Indeed the only excuse for using non components standards is the protection of a market monopoly that has been rendered obsolete by better and more cost effective technology. Standards approaches may be likened to a plumbing system in which the valves can be arranged in such a way as to offer opportunities for new wealth creation or manipulated in a very different way to keep alive archaic and inefficient ways of doing old processes and make innovation too costly to survive.

All manner of open architecture, from PCs to the Internet, rest on the concept of components that can been refined and enhanced, as components, and therefore independently from the ways in which they can also be cobbled together to perform useful tasks. When a standard like Ethernet is not shackled to a complex system the way SONET is, we can see what a difference it makes. SONET was developed within the complex bell systems standards process. Having to interoperate in a tightly coupled system of extremely complex Bell network systems software, it came on to the market with a normal speed of well under a gigabit. SONET systems were very complex and had to undergo rigorous testing at Telcordia. When they shipped they carried multimillion dollar price tags.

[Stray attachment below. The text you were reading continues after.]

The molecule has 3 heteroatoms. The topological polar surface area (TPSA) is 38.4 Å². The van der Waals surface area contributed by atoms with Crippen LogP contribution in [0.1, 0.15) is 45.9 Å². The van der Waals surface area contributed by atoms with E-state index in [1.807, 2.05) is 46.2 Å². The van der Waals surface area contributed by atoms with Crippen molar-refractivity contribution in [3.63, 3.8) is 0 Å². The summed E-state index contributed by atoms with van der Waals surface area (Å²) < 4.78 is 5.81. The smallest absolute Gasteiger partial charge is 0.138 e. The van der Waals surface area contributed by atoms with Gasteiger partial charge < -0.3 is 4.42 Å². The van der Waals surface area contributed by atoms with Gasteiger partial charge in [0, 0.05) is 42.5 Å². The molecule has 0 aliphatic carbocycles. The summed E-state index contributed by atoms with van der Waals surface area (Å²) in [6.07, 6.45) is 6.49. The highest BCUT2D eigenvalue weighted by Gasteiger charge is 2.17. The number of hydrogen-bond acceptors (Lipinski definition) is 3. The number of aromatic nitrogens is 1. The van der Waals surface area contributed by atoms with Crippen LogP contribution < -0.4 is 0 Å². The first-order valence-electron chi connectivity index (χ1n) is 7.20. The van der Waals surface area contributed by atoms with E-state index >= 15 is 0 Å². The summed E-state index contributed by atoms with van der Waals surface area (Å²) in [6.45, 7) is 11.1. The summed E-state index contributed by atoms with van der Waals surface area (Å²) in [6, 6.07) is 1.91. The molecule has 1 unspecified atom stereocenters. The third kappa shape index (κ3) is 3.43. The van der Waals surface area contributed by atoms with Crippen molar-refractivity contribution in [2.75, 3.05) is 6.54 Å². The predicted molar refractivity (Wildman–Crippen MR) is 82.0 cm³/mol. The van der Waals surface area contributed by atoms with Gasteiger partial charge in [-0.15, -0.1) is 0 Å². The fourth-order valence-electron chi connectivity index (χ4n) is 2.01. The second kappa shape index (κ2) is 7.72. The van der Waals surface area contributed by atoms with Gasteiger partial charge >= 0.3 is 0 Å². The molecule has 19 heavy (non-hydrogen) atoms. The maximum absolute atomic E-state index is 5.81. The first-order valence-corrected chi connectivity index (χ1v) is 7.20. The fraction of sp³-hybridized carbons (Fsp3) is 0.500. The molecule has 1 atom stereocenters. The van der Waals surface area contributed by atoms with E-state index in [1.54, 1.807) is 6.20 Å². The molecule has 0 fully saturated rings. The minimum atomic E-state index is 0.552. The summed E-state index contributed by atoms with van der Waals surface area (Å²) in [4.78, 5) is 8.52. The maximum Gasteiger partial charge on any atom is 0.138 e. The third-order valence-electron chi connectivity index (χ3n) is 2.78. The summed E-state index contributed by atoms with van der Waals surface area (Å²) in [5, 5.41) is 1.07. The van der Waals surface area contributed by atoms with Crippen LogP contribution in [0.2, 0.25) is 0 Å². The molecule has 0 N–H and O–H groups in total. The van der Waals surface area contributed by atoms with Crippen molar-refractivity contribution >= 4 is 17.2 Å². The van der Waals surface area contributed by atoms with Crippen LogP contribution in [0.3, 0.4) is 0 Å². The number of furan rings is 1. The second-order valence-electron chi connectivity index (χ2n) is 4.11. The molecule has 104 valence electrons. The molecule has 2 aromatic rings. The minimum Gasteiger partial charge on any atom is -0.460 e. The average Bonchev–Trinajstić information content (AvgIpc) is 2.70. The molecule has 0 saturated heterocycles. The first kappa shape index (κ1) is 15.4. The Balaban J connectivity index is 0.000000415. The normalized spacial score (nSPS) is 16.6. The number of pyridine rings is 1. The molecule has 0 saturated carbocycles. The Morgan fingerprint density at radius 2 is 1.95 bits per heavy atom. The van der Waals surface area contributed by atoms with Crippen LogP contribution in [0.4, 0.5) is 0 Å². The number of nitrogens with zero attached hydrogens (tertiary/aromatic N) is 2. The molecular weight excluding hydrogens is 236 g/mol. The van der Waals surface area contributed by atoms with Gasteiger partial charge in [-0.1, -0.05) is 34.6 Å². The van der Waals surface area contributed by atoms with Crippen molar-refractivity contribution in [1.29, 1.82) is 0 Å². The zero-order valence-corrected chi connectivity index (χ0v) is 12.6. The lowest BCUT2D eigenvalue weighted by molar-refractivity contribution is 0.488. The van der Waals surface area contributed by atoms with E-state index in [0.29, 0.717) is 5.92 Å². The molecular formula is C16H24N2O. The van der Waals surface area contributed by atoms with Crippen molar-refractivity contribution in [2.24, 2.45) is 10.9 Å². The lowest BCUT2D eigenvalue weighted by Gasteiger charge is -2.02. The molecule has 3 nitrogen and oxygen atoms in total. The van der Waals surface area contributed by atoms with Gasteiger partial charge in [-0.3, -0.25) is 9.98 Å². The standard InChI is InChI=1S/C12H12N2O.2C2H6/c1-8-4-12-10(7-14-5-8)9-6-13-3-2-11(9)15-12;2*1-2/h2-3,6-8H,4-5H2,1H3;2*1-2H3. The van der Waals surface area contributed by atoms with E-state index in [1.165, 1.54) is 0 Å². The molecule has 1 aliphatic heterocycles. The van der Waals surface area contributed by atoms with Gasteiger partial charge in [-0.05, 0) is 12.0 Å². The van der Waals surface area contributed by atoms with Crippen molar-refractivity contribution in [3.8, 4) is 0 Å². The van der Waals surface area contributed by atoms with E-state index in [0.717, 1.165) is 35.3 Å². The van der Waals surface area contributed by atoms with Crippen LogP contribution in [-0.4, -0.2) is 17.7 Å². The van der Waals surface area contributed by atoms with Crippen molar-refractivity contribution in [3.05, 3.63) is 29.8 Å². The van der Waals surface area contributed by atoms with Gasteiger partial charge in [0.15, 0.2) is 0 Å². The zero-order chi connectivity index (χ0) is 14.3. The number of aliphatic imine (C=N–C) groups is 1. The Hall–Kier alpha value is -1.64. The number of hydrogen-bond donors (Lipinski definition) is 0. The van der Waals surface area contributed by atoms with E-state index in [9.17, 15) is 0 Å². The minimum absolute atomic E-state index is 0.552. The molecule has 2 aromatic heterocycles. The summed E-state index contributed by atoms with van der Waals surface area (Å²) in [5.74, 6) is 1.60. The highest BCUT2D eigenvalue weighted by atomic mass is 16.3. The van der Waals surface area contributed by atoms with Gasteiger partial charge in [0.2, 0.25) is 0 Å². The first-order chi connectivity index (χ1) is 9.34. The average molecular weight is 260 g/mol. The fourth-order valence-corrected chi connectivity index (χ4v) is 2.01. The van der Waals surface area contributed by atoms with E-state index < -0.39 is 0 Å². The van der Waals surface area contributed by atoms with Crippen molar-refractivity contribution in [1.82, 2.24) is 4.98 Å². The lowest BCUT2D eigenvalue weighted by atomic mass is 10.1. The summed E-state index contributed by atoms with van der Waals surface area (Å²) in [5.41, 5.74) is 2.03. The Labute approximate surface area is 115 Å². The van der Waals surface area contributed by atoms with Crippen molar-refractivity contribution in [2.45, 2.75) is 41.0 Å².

Meanwhile, Ethernet as a component standard has had a thousand fold increase in performance over the past 15 years. The motivation was to deliver more benefit for the customer and make it faster and cheaper – a task at which the IEEE and a group of hardware manufacturers have been hugely successful. Vastly more cost effective components based gigabit and ten gigabit Ethernet dominates in IP network backbones.